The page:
Lectionary Calendar
Thursday, May 30th, 2024
the Week of Proper 3 / Ordinary 8
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Bible Commentaries
Esther 3

Barnes' Notes on the Whole BibleBarnes' Notes

Verse 1

The name, Haman, is probably the same as the Classical Omanes, and in ancient Persian, “Umana”, an exact equivalent of the Greek “Eumenes.” Hammedatha is perhaps the same as “Madata” or “Mahadata”, an old Persian name signifying “given by (or to) the moon.”

The Agagite - The Jews generally understand by this expression “the descendant of Agag,” the Amalekite monarch of 1 Samuel 15:0. Haman, however, by his own name, and the names of his sons Esther 9:7-9 and his father, would seem to have been a genuine Persian.

The Classical writers make no mention of Haman’s advancement; but their notices of the reign of Xerxes after 479 B.C. are exceedingly scanty.

Verse 2

Mordecai probably refused the required prostration, usual though it was, on religious grounds. Hence, his opposition led on to his confession that he was a Jew Esther 3:4.

Verse 4

Whether Mordecai’s matters would stand - Rather, “whether Mordecai’s words would hold good” - whether, that is, his excuse, that he was a Jew, would be allowed as a valid reason for his refusal.

Verse 6

To destroy all the Jews - In the East massacres of a people, a race, a class, have at all times been among the incidents of history, and would naturally present themselves to the mind of a statesman. The Magophonia, or the great massacre of the Magi at the accession of Darius Hystaspis, was an event not then fifty years old, and was commemorated annually. A massacre of the Scythians had occurred about a century previously.

Verse 7

In the first month ... - i. e. in March or April of 474 B.C.

“Pur” is supposed to be an old Persian word etymologically connected with the Latin “pars”, and signifying “part” or “lot.” The practice of casting lots to obtain a lucky day still obtains in the East, and is probably extremely ancient. A lot seems to have been cast, or a throw of some kind made, for each day of the month and each month of the year. The day and month which obtained the best throws were then selected. Assyrian calendars note lucky and unlucky days as early as the eighth century B.C. Lots were in use both among the Oriental and the Classical nations from a remote antiquity.

“Adar,” the twelfth month, corresponds nearly to our March. It seems to have derived its name from “adar”, “splendor,” because of the brightness of the sun and the flowers at that time.

Verse 9

Ten thousand talents of silver - According to Herodotus, the regular revenue of the Persian king consisted of 14,560 silver talents; so that, if the same talent is intended, Haman’s offer would have exceeded two-thirds of one year’s revenue (or two and one-half million British pound sterling). Another Persian subject, Pythius, once offered to present Xerxes with four millions of gold darics, or about four and one-half pounds.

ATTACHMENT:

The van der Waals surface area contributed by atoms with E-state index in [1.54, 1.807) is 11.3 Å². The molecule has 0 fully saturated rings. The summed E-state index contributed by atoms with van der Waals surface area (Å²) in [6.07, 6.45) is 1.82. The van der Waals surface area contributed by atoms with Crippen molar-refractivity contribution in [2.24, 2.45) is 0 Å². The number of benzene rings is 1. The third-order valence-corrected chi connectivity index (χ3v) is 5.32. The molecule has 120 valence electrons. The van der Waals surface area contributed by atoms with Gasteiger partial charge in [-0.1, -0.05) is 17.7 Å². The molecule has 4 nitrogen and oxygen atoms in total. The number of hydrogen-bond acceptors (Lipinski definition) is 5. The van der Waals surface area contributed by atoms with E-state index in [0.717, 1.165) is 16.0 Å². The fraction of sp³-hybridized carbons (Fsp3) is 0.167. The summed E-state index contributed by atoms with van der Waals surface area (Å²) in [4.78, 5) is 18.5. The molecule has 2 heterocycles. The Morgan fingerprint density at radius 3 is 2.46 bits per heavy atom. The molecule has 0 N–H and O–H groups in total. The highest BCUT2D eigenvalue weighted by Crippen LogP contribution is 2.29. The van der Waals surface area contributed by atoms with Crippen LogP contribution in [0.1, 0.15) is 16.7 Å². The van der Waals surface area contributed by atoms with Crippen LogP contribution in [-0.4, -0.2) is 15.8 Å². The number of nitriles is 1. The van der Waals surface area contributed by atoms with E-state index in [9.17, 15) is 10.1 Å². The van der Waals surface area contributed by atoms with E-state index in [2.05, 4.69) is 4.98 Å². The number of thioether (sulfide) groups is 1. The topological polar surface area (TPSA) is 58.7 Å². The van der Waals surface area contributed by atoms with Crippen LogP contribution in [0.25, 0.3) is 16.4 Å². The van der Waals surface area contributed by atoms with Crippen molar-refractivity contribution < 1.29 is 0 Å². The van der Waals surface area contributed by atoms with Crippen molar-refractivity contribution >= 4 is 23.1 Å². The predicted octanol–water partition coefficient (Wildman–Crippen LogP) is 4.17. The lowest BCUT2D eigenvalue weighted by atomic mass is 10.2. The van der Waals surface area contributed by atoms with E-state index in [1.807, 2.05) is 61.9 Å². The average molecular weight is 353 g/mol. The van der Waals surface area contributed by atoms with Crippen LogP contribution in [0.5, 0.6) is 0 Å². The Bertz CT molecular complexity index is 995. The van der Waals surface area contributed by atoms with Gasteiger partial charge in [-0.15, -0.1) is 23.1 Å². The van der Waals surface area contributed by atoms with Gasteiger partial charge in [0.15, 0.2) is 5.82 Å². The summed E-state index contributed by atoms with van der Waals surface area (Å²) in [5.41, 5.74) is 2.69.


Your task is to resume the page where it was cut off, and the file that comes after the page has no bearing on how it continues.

Verse 11

The silver is given to thee - Some understand this to mean that Xerxes refused the silver which Haman had offered to him; but the passage is better explained as a grant to him of all the property of such Jews as should be executed Esther 3:13.

Verse 12

On the thirteenth day - Haman had, apparently (compare Esther 3:7 with Esther 3:13), obtained by his use of the lot the 13th day of Adar as the lucky day for destroying the Jews. This may have caused him to fix on the 13th day of another month for the commencement of his enterprise. So, the Jews throughout the empire had from 9 to 11 months of warning of the peril which threatened them.

Verse 13

Present, the Jews keep three days - the 13th, the 14th, and the 15th of Adar - as connected with “the Feast of Purim;” but they make the 13th a fast, commemorative of the fast of Esther Esther 4:16, and keep the feast itself on the 14th and 15th of Adar.

Verse 15

Shushan was perplexed - Susa was now the capital of Persia, and the main residence of the Persians of high rank. These, being attached to the religion of Zoroaster, would naturally sympathize with the Jews, and be disturbed at their threatened destruction. Even apart from this bond of union, the decree was sufficiently strange and ominous to “perplex” thoughtful citizens.

Bibliographical Information
Barnes, Albert. "Commentary on Esther 3". "Barnes' Notes on the Whole Bible". https://www.studylight.org/commentaries/eng/bnb/esther-3.html. 1870.
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